Opinion: Why Won’t Wikipedia Classify NFTs as Art?

Key Takeaways

  • Wikipedia editors have removed NFT art by Pak from the site’s list of most expensive artworks by living artists.
  • Editors state that they made the change because the work was sold fractionally and because of a lack of secondary sources.
  • The decision has caused uproar in the NFT community with many prominent figures arguing against the move.

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Wikipedia doesn’t want to acknowledge NFTs as art. Join Crypto Briefing as we dive into the reasons behind the controversial decision and the reactions and counterarguments from the NFT community. 

Wikipedia Fades NFT Art

A fierce debate is raging in the depths of Wikipedia’s countless articles and stubs. 

Editors of the world’s premier online encyclopaedia have weighed in on whether NFT artworks such as Beeple’s Everydays: The First 5,000 Days and Pak’s Merge should be included on the site’s list of most expensive auctioned artworks by living artists. 

Beeple, the pseudonym of digital artist Mike Winkelmann, put NFTs on the mainstream map in March 2021 after his collagic Everydays: The First 5,000 Days sold for $69.34 million in a Christie’s auction. More recently, Pak, another digital artist credited for having given Beeple his first primer on selling NFTs, broke his pupil’s record when he sold an NFT artwork called Merge for a combined $91.8 million through digital art auction platform Nifty Gateway. 

“Merge” by Pak (Source: Nifty Gateway)

Although both Beeple and Pak are widely recognized as digital artists, there is much debate over whether their NFTs should be viewed as art. “I think they should not. NFTs have their own list,” said one editor who goes by the name jonas. Several more editors agreed, citing a lack of secondary sources and the fact that not all NFTs that exist are being sold as art. 

Others have pushed back. One user posting under the pseudonym Hocus00 highlighted that several major publications such as The Wall Street Journal, The New York Times, and Forbes have all referenced Beeple’s NFT sale as the third most expensive work from a living artist ever sold at auction. As editors have frequently pointed out during the discussion, Wikipedia’s entries should aim to be based on multiple corroborating sources, not the personal opinions of its contributors. 

Some users approached the issue from a more fundamental perspective. “If we agree Beeple and Pak are artists, why would their sales not count on this list?” wrote an editor who identifies as Pmmccurdy. “I don’t understand the logic here.”

However, as the conversation progressed, the posts became more and more opinionated. Newer contributions to the discussion resembled heavily charged tirades. One user called FibrielSolaer wrote: 

“Purchasing via NFT is not in any way purchasing art; purchasing NFT is pretending to purchase art. NFT is a trendy new scam that targets people who are unable to tell reality from ideals, such as young children.”

The crux of the argument against NFT artworks looks to come down to how the underlying technology functions. Several editors have taken issue with the fact that lines of code on a blockchain that represent digital ownership are not the same as the artwork they represent. Additionally, many NFT artworks are solely digital, without a corresponding physical copy. This also seems a point of contention that some contributors think rules NFTs out from being “true” artworks.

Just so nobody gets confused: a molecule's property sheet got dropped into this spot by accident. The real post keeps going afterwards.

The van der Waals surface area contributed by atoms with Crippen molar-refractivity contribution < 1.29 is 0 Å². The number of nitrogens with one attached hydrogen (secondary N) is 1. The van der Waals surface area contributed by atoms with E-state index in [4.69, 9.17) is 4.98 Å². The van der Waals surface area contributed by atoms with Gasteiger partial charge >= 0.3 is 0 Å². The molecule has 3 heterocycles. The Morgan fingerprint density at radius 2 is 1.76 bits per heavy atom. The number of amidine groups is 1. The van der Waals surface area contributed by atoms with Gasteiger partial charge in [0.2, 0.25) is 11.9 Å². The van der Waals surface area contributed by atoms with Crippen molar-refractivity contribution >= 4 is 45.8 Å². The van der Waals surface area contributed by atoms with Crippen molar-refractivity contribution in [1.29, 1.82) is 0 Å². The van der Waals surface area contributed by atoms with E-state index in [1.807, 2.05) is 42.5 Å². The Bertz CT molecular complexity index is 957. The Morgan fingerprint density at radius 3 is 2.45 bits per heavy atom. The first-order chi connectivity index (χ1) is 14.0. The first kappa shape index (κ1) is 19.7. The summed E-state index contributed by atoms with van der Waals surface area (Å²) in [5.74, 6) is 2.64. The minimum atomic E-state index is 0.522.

After weeks of posting, five out of six editors discussing the issue reached a consensus; Beeple’s Everydays would stay on Wikipedia’s list of most expensive artworks by living artists but with a caveat. Editors have attached a note describing the sale as “a promotion to increase the value of Ethereum.” However, Pak’s Merge would be axed, mainly because the only source currently citing the sale as NFT artwork was Nifty Gateway, and because it achieved such a high value by being sold in fractions to multiple buyers. Buyers could purchase tokens starting at a unit price of $575, which increased by $25 every six hours. It is worth noting that the visuals for Merge are generated on-chain, making the technology behind the piece integral to it. 

To the NFT community’s biggest enthusiasts, the decisions surrounding Beeple’s and Pak’s work seem arbitrary. While editors continue to dispute the minute details surrounding NFTs, one message has cropped up repeatedly: Wikipedia should not be deciding what counts as art or not—it’s up to the public to decide. 

Public Reactions to Wikipedia’s Call

Believe it or not, refusing to accept new forms of artistic expression as “true” art is not a new phenomenon. The pseudonymous Twitter user @punk6529, who’s become something of a thought leader in the NFT space, pointed out that NFTs could be the next in a long line of emerging art forms to be disregarded by existing artists. They said: 

“If you have read even the slightest bit of art history, there is a standard pattern that every new artistic movement is declared “not art” by the incumbents.”

In the 19th Century, Impressionist artists the world lauds over today, such as Renoir and Manet, were frequently seen as amateurs by both art critics and the public. This refractory attitude to new forms of artistic expression didn’t end with Impressionism; over the next two centuries, nearly every major art movement, from Kandinsky’s surrealism to Pollock’s abstract expressionism, was initially written off and separated from pre-existing conceptions of art. 

Another NFT collector who goes by the name @nfttank compared the work of prominent NFT artist XCOPY to contemporary modern artists whose work is currently classed as art by Wikipedia.

Among the line-up is Marcel Duchamp’s Fountain, an inverted white urinal first created in 1917. Ironically, while Fountain is now widely recognized as a major landmark in 20th Century art, it was somewhat predictably snubbed at the time of its creation. 

When comparing the attitudes toward Duchamp’s art over 100 years ago and NFTs today, there are striking similarities. Both occupy a new medium that was not traditionally considered art. Duchamp used everyday items, while NFT artists use blockchains.